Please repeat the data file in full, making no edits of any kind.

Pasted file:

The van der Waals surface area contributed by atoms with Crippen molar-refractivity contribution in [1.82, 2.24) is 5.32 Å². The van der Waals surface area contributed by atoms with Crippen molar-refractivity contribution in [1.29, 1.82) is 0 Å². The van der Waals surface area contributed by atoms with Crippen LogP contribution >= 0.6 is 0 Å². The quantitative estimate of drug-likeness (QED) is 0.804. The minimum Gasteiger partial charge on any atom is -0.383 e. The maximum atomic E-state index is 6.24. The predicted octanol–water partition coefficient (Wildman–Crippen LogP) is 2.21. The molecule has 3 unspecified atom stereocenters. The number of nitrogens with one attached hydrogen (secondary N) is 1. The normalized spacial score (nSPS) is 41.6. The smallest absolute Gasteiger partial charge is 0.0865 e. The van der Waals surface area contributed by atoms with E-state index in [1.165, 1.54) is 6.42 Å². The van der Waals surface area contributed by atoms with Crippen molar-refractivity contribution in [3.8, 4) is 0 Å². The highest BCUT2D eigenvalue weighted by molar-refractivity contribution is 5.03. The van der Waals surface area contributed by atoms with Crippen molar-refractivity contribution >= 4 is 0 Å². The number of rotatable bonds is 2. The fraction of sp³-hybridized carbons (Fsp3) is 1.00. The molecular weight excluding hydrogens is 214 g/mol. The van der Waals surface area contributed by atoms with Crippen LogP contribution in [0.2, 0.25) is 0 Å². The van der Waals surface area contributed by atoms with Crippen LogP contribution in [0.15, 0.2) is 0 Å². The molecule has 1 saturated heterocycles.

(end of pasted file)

The van der Waals surface area contributed by atoms with Crippen molar-refractivity contribution in [1.82, 2.24) is 5.32 Å². The van der Waals surface area contributed by atoms with Crippen molar-refractivity contribution in [1.29, 1.82) is 0 Å². The van der Waals surface area contributed by atoms with Crippen LogP contribution >= 0.6 is 0 Å². The quantitative estimate of drug-likeness (QED) is 0.804. The minimum Gasteiger partial charge on any atom is -0.383 e. The maximum atomic E-state index is 6.24. The predicted octanol–water partition coefficient (Wildman–Crippen LogP) is 2.21. The molecule has 3 unspecified atom stereocenters. The number of nitrogens with one attached hydrogen (secondary N) is 1. The normalized spacial score (nSPS) is 41.6. The smallest absolute Gasteiger partial charge is 0.0865 e. The van der Waals surface area contributed by atoms with E-state index in [1.165, 1.54) is 6.42 Å². The van der Waals surface area contributed by atoms with Crippen molar-refractivity contribution in [3.8, 4) is 0 Å². The highest BCUT2D eigenvalue weighted by molar-refractivity contribution is 5.03. The van der Waals surface area contributed by atoms with Crippen molar-refractivity contribution >= 4 is 0 Å². The number of rotatable bonds is 2. The fraction of sp³-hybridized carbons (Fsp3) is 1.00. The molecular weight excluding hydrogens is 214 g/mol. The van der Waals surface area contributed by atoms with Crippen LogP contribution in [0.2, 0.25) is 0 Å². The van der Waals surface area contributed by atoms with Crippen LogP contribution in [0.15, 0.2) is 0 Å². The molecule has 1 saturated heterocycles.